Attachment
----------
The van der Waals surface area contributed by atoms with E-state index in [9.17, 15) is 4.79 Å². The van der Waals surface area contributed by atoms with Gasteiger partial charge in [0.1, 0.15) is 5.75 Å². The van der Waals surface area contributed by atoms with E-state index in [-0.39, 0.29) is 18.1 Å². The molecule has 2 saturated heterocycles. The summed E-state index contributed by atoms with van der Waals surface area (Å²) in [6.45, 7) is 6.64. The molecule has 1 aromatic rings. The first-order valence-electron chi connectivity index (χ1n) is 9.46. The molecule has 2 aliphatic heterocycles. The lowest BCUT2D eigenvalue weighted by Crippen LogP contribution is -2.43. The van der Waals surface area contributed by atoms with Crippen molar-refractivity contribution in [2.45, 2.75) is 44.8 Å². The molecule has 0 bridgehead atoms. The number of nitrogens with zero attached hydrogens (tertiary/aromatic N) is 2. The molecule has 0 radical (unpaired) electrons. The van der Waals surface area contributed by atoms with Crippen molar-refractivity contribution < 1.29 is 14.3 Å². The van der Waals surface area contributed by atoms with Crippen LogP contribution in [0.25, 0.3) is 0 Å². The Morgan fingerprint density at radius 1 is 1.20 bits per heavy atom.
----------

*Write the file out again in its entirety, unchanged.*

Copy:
The van der Waals surface area contributed by atoms with E-state index in [9.17, 15) is 4.79 Å². The van der Waals surface area contributed by atoms with Gasteiger partial charge in [0.1, 0.15) is 5.75 Å². The van der Waals surface area contributed by atoms with E-state index in [-0.39, 0.29) is 18.1 Å². The molecule has 2 saturated heterocycles. The summed E-state index contributed by atoms with van der Waals surface area (Å²) in [6.45, 7) is 6.64. The molecule has 1 aromatic rings. The first-order valence-electron chi connectivity index (χ1n) is 9.46. The molecule has 2 aliphatic heterocycles. The lowest BCUT2D eigenvalue weighted by Crippen LogP contribution is -2.43. The van der Waals surface area contributed by atoms with Crippen molar-refractivity contribution in [2.45, 2.75) is 44.8 Å². The molecule has 0 bridgehead atoms. The number of nitrogens with zero attached hydrogens (tertiary/aromatic N) is 2. The molecule has 0 radical (unpaired) electrons. The van der Waals surface area contributed by atoms with Crippen molar-refractivity contribution < 1.29 is 14.3 Å². The van der Waals surface area contributed by atoms with Crippen LogP contribution in [0.25, 0.3) is 0 Å². The Morgan fingerprint density at radius 1 is 1.20 bits per heavy atom.